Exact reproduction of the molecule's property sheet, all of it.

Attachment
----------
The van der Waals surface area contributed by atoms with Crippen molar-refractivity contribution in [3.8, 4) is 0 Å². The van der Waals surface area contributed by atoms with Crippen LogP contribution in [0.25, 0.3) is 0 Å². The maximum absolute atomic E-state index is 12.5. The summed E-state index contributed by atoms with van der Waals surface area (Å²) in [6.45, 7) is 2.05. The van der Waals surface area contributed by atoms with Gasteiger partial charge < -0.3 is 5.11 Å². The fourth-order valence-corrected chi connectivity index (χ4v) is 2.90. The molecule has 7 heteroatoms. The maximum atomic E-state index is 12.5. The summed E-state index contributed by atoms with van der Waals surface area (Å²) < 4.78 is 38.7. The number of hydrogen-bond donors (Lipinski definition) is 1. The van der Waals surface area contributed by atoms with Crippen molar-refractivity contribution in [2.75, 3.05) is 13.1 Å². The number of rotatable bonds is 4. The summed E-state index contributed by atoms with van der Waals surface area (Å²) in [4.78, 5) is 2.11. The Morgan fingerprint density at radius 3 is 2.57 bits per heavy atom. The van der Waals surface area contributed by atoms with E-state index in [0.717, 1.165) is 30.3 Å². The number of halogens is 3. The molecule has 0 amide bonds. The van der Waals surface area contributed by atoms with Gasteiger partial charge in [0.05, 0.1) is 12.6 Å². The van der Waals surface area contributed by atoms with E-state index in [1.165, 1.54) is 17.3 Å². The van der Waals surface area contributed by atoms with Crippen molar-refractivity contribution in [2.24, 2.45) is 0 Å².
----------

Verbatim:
The van der Waals surface area contributed by atoms with Crippen molar-refractivity contribution in [3.8, 4) is 0 Å². The van der Waals surface area contributed by atoms with Crippen LogP contribution in [0.25, 0.3) is 0 Å². The maximum absolute atomic E-state index is 12.5. The summed E-state index contributed by atoms with van der Waals surface area (Å²) in [6.45, 7) is 2.05. The van der Waals surface area contributed by atoms with Gasteiger partial charge < -0.3 is 5.11 Å². The fourth-order valence-corrected chi connectivity index (χ4v) is 2.90. The molecule has 7 heteroatoms. The maximum atomic E-state index is 12.5. The summed E-state index contributed by atoms with van der Waals surface area (Å²) < 4.78 is 38.7. The number of hydrogen-bond donors (Lipinski definition) is 1. The van der Waals surface area contributed by atoms with Crippen molar-refractivity contribution in [2.75, 3.05) is 13.1 Å². The number of rotatable bonds is 4. The summed E-state index contributed by atoms with van der Waals surface area (Å²) in [4.78, 5) is 2.11. The Morgan fingerprint density at radius 3 is 2.57 bits per heavy atom. The van der Waals surface area contributed by atoms with E-state index in [0.717, 1.165) is 30.3 Å². The number of halogens is 3. The molecule has 0 amide bonds. The van der Waals surface area contributed by atoms with Gasteiger partial charge in [0.05, 0.1) is 12.6 Å². The van der Waals surface area contributed by atoms with E-state index in [1.165, 1.54) is 17.3 Å². The van der Waals surface area contributed by atoms with Crippen molar-refractivity contribution in [2.24, 2.45) is 0 Å².